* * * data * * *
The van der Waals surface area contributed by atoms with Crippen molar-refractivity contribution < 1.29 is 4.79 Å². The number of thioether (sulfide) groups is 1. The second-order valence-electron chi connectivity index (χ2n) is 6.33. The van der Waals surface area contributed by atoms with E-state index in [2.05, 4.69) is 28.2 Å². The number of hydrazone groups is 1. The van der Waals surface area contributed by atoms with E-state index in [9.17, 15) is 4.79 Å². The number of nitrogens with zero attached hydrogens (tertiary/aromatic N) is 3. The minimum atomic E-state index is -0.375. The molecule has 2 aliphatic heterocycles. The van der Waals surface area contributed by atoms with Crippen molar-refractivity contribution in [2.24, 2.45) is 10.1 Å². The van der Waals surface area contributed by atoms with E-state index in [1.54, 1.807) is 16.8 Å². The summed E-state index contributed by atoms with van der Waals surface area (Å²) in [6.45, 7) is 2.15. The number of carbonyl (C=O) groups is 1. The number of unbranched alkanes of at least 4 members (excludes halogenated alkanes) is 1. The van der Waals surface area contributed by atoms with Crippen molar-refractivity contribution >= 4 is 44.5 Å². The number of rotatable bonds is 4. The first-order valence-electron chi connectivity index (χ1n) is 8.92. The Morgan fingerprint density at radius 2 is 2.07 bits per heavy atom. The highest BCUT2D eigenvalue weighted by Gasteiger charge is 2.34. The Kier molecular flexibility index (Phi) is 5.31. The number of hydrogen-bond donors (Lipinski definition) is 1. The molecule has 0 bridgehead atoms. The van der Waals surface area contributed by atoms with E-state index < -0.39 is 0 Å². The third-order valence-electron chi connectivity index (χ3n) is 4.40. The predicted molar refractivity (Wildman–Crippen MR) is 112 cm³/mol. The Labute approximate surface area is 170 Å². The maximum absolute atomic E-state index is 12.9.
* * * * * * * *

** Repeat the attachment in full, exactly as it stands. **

The van der Waals surface area contributed by atoms with Crippen molar-refractivity contribution < 1.29 is 4.79 Å². The number of thioether (sulfide) groups is 1. The second-order valence-electron chi connectivity index (χ2n) is 6.33. The van der Waals surface area contributed by atoms with E-state index in [2.05, 4.69) is 28.2 Å². The number of hydrazone groups is 1. The van der Waals surface area contributed by atoms with E-state index in [9.17, 15) is 4.79 Å². The number of nitrogens with zero attached hydrogens (tertiary/aromatic N) is 3. The minimum atomic E-state index is -0.375. The molecule has 2 aliphatic heterocycles. The van der Waals surface area contributed by atoms with Crippen molar-refractivity contribution in [2.24, 2.45) is 10.1 Å². The van der Waals surface area contributed by atoms with E-state index in [1.54, 1.807) is 16.8 Å². The summed E-state index contributed by atoms with van der Waals surface area (Å²) in [6.45, 7) is 2.15. The number of carbonyl (C=O) groups is 1. The number of unbranched alkanes of at least 4 members (excludes halogenated alkanes) is 1. The van der Waals surface area contributed by atoms with Crippen molar-refractivity contribution >= 4 is 44.5 Å². The number of rotatable bonds is 4. The first-order valence-electron chi connectivity index (χ1n) is 8.92. The Morgan fingerprint density at radius 2 is 2.07 bits per heavy atom. The highest BCUT2D eigenvalue weighted by Gasteiger charge is 2.34. The Kier molecular flexibility index (Phi) is 5.31. The number of hydrogen-bond donors (Lipinski definition) is 1. The molecule has 0 bridgehead atoms. The van der Waals surface area contributed by atoms with E-state index < -0.39 is 0 Å². The third-order valence-electron chi connectivity index (χ3n) is 4.40. The predicted molar refractivity (Wildman–Crippen MR) is 112 cm³/mol. The Labute approximate surface area is 170 Å². The maximum absolute atomic E-state index is 12.9.